Elizabeth Crane’s new novel The History of Great Things is groundbreaking in its imaginative perspective on an age-old conflict, the mother/daughter relationship. The book is co-narrated by Betsy Crane (a version of Elizabeth) and her mother Lois. The author constructs both real and imagined scenarios as Betsy regards them and as she imagines her mother interprets them. In doing so, the novel underscores Betsy’s internal struggle to see herself through her own eyes rather than through those of her critical mother, all while emphasizing the impossibility of this task. “You were there for thirty-seven years of my life. There is no me without you,” Betsy says to her mother after she’s gone, highlighting the immutable interconnectivity of the relationship. Betsy is the fabric and her mother the dye; once infused it cannot be removed, and any attempt to do so results in fundamental damage to the fibers.
Crane writes of Lois’s childhood in Iowa, her early marriage to Betsy’s father, and her decision to leave her husband and young daughter to pursue her opera career in New York. Betsy recounts an upbringing that straddles homes in the Midwest and on the East Coast, as her mother’s ambitions conflict with her parenting. What results is the picture of a turbulent and often tenuous mother/daughter connection in which each struggles for control of the narrative. Betsy and Lois want their pain and good intentions to shine through, even as they’re misperceived. Each demands the reader take their side, leaving the reader to wonder not just whose recollections are correct, but whose story is really being told.
Even Betsy’s fictional future is defined by her mother. Lois, back from the dead to attend her daughter’s wedding, upstages the bride: “There’s no way around the fact that you’re you and you’re dead, and that’s likely now to be what everyone remembers about this day,” Betsy laments. To add insult to injury, Lois misses the wedding ceremony after getting caught up in reading Betsy’s new book to find entries about herself. Lois “skim[s] the first story after a couple of pages, confused by the style, and flip[s] through looking for ‘Mom’ or ‘Mother’.” Betsy’s wedding becomes all about Lois, though in noting so, Betsy makes it all about herself.
At times it is difficult to tell which character is speaking, illustrating the blurring of mother and daughter in ways neither character can fully appreciate. “You know that whatever matters to your mom, you don’t want to matter to you—heaven forbid… Then again, you don’t want to do the opposite of what your mom did either, because she always told you she did the opposite of what her parents did. If you do the opposite of the opposite, is that the same as doing the same?” Betsy wonders. Consequently, Betsy further tethers herself to her mother in her attempt to disentangle from their somewhat toxic union. In the wedding scenario Betsy outlines, Lois’s second husband remarries shortly after her death; Betsy describes her stepfather’s new wife’s pattern of speech as “an absence of tone functioning as tone.” Yet this comment can just as aptly apply to Betsy’s battle to reframe her story independent of her mother, and her failure to do so. Negating her mother assures that her mother will define her.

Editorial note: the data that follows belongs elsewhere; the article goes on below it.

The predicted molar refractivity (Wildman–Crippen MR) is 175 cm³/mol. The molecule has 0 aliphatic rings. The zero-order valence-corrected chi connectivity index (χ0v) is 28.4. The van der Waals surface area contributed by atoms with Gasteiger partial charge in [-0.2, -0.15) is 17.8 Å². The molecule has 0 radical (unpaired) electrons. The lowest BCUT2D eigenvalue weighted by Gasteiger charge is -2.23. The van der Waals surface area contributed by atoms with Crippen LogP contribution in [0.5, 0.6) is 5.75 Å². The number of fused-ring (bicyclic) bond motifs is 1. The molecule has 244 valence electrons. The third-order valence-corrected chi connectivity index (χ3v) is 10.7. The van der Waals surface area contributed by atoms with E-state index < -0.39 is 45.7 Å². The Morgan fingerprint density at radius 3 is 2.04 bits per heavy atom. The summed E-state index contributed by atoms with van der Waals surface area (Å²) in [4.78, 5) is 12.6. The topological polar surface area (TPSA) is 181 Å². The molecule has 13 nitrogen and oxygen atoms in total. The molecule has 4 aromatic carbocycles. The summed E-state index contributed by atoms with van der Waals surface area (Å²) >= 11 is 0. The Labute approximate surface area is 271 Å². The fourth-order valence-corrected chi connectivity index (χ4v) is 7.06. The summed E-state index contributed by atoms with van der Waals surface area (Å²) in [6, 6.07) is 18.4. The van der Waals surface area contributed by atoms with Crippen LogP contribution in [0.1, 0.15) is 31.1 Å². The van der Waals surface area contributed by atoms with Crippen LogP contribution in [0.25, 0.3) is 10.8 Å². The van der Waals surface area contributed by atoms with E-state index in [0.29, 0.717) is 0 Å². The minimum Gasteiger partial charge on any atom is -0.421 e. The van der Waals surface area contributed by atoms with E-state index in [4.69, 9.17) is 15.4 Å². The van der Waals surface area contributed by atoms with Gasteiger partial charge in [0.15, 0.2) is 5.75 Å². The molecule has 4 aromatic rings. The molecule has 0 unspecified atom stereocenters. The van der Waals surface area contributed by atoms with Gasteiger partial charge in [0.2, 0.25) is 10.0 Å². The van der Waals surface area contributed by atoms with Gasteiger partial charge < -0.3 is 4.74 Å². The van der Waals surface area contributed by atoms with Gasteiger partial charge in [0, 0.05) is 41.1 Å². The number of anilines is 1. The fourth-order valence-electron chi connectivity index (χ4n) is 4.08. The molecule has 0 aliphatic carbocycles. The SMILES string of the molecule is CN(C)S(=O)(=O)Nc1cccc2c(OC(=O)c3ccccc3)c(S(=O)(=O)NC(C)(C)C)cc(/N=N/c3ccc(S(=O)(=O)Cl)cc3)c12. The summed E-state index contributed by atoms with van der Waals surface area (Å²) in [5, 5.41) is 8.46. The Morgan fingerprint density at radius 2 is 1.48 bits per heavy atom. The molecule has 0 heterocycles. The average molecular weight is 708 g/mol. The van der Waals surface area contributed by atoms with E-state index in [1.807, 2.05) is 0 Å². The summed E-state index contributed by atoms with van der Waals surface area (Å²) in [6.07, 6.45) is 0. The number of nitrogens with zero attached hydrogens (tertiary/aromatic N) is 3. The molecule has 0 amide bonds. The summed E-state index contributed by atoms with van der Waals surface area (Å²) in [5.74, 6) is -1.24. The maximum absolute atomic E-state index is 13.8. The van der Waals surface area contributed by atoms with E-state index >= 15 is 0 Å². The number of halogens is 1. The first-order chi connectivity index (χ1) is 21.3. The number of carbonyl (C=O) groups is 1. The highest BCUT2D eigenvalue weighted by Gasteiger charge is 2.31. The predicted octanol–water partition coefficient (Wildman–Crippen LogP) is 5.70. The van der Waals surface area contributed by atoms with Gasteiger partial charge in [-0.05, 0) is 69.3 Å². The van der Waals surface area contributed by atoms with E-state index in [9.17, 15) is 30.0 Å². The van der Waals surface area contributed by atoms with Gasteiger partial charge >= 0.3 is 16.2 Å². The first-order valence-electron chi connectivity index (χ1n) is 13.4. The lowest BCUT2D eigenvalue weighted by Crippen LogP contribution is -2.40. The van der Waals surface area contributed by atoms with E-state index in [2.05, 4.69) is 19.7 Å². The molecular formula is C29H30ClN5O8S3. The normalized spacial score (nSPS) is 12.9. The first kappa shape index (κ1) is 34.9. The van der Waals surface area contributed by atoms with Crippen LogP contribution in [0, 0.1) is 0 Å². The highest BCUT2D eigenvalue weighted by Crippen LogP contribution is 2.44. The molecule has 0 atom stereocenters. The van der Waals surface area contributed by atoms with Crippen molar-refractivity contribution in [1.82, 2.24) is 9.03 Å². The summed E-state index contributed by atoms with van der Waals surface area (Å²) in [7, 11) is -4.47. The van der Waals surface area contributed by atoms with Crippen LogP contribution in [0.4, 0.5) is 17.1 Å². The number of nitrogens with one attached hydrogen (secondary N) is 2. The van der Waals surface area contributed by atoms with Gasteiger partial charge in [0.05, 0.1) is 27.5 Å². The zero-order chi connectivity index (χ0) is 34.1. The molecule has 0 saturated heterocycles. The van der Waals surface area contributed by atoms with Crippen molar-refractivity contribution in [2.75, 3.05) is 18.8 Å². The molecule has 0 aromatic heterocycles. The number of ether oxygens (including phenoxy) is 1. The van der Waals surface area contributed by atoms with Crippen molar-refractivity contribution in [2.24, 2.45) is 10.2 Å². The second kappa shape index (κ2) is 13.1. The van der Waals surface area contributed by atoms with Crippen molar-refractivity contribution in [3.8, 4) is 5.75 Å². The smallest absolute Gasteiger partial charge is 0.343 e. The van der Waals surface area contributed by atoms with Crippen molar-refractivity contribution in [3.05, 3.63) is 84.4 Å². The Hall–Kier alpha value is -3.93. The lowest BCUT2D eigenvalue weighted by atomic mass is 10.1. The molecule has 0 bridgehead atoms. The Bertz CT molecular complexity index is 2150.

Much of the conflict between the two women reflects just how alike they are. Each embodies aspects of their generations’ values, and yet makes efforts not to conform to them. And each is fiercely determined to shape their futures rather than be dictated to by the status quo. Lois seeks an illegal abortion when having a child would harm her career. Betsy resists marriage and a traditional profession in order to honor her artistic spirit and to avoid her parents’ mistakes. Both mother and daughter are ambitious and creative. Both are bruised by the forceful winds that work to blow them back onto the straight and narrow path. Each talks past the other. And both are hard on themselves, and unwilling to admit mistakes. In fighting with each other, they are actually fighting themselves.
We get the life we get and we spend a lifetime working to rewrite it. We replay conversations, recast ourselves as the characters we imagine we are, and bemoan what could have been; in doing so, we assign blame. Crane does so here in order to reframe Betsy’s challenges, an understandable and necessary step in her healing after losing her mother. Yet in the end, Betsy’s notion of her relationship with Lois is as tattered and unresolved as ever. Rewriting the past doesn’t change our essential natures, nor does it erase the indelible ink in which our pasts are written.
Ultimately, The History of Great Things is a story of perception, one well worth reading. It serves as a reminder that what truly matters to each of us is not what actually happens, but how we remember it. In this way Crane writes both Betsy and Lois as representing a particular reality that speaks to what is and is not possible in their lives. We shape ourselves by the stories we tell about our experiences and the ways in which we interpret events. This ultimately determines our realities.